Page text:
Meet the Opponent: 3 Things to Know About the Dallas Mavericks

Grant Afseth

INDIANAPOLIS, Ind. – The Indiana Pacers recently wrapped up what ended up being a four-game West Coast road trip with a 129-83 loss to the Los Angeles Clippers on Sunday night. They will look to bounce back when they host the Dallas Mavericks at Bankers Life Fieldhouse. 

The Mavericks are 6-7 on the season and haven't quite managed to play at the same level they reached to finish the 2020 season. Dallas is coming off a 116-93 loss to the Toronto Raptors on Monday night in Tampa, Fla., and is currently in the midst of a  three-game losing streak. 

The last time these two teams faced off was Feb. 3, 2020, prior to the NBA shutdown. The Mavericks came out on top, 112-103. Kristaps Porzingis (38) and Tim Hardaway Jr. (25) combined for 63 points while Luka Doncic was sidelined.

Both teams will be short-handed in Wednesday night's matchup. The Pacers (8-5) won't have Caris LeVert, Myles Turner, and TJ Warren. As for the Mavericks, they will have both Doncic and Porzingis in the lineup but will be without Josh Richardson, Maxi Kleber, and Dorian Finney-Smith due to COVID-19 protocols.

Here are three things to know about the Dallas Mavericks ahead of Wednesday's game with the the Indiana Pacers:

1. Mavericks Still Adjusting

With so many players out of the Mavericks' lineup, they've had to adjust on the fly. Jalen Brunson and Tim Hardaway Jr. both returned to the lineup Monday, but it was clear they are still working through some rust.

It's difficult to envision Hardaway playing worse than he did. He finished without scoring a single point in 27 minutes of game action, going 0-for-12 from the field and 0-for-6 from three-point range. Meanwhile, Brunson had 13 points, but went 4-of-10 from the field and had more turnovers (3) than assists (2). 

The Mavericks will need both players to find a rhythm offensively to help alleviate pressure from Doncic. Against the Raptors, the defense was able to pack the paint and force kick-outs – forcing other players to beat them.

2. Shooting Went From Strength to Weakness

Last season, there wasn't a team in the NBA that produced a more efficient output offensively than the Mavericks. For reference, Dallas generated 1.041 points per possession (PPP) on their offensive possessions,  leading the second-ranked Miami Heat by 0.016.

A pivotal element to Mavericks' success on offense was that they surrounded Luka Doncic with several productive three-point shooters. That has gone from a strength to a weakness early in the 2020-21 season.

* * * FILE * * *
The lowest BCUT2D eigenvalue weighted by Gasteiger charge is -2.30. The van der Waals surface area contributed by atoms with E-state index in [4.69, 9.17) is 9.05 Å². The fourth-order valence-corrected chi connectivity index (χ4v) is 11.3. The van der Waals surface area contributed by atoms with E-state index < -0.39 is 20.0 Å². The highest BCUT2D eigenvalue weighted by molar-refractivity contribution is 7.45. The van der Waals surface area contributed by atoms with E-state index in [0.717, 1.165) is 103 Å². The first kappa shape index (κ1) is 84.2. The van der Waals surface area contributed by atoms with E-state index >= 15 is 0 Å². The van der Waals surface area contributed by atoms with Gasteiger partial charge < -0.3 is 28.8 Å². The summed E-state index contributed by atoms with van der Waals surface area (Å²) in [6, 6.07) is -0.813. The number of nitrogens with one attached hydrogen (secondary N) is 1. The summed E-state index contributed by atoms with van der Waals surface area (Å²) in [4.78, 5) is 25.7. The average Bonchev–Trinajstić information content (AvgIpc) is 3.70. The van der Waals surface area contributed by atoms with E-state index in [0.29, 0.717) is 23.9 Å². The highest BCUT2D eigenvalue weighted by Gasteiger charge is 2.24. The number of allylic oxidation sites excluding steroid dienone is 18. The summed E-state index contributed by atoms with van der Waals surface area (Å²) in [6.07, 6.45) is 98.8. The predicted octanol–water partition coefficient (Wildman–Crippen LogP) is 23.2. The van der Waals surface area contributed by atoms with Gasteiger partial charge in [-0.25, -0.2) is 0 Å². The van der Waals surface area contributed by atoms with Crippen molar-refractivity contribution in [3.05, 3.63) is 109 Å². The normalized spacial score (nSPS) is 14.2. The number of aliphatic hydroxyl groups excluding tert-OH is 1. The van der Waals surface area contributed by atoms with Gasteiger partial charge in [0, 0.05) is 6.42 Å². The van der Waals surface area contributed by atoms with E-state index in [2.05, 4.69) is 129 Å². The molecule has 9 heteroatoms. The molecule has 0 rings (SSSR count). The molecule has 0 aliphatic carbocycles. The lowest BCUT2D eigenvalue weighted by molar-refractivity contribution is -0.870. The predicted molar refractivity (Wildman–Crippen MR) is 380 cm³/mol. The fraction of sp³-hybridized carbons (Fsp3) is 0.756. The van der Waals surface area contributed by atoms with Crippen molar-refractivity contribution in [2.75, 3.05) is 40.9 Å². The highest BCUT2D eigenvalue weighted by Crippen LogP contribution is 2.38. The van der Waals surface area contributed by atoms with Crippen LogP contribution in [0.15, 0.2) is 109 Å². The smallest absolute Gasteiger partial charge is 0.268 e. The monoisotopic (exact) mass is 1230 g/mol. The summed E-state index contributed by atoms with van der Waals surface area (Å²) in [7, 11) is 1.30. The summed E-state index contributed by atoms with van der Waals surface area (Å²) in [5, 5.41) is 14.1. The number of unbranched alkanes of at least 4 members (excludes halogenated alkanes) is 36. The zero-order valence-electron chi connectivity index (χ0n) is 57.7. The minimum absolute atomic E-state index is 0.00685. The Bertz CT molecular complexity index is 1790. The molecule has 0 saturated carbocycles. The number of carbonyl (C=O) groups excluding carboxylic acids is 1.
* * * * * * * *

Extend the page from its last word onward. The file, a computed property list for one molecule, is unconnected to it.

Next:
To put it into perspective, the Mavericks produced 1.131 PPP (6th) on spot-up possessions within the half-court last season. So far this season, Dallas is posting just 0.924 PPP (27th) in the same situations. 

The Mavericks made it clear they wanted to favor improving defensively, even if it came at the cost of their production on offense. A prime example of this was trading sharpshooter Seth Curry to the Philadelphia 76ers in exchange for Josh Richardson. That trade has come at a price so far. 

3. Luka Doncic Coming Off Down Outing 

The key to the Mavericks' success is clearly the play of All-NBA First-Team member Luka Doncic. If he's not playing up to his usual standard, it's almost a given that Dallas will be facing an uphill climb to pull off a win. 

During the Mavericks' loss to the Raptors, Doncic was limited to just 15 points on 4-of-11 shooting (36.4 percent) and he was 0-for-3 from three-point range. Toronto managed to come away with a 116-93 victory in the matchup on Monday night.

The Pacers struggled slow down Clippers superstars Kawhi Leonard and Paul George on Sunday night while Myles Turner was sidelined. Often times, Indiana deployed various zone defenses while at other times were sending two defenders to the ball in man-to-man situations. 

With Turner likely to be sidelined for Wednesday's game, the Pacers will have to get creative yet again on the defensive end. Doncic doesn't have the luxury of playing alongside another superstar on the wing. Could Indiana's various zone schemes or trapping in man-to-man defense give him fits? 

Don't count on too many underwhelming outings from Doncic. Even when counting his rough play against the Raptors, he is still averaging 30.9 points, 12.7 rebounds, and 11.1 assists in the month of January.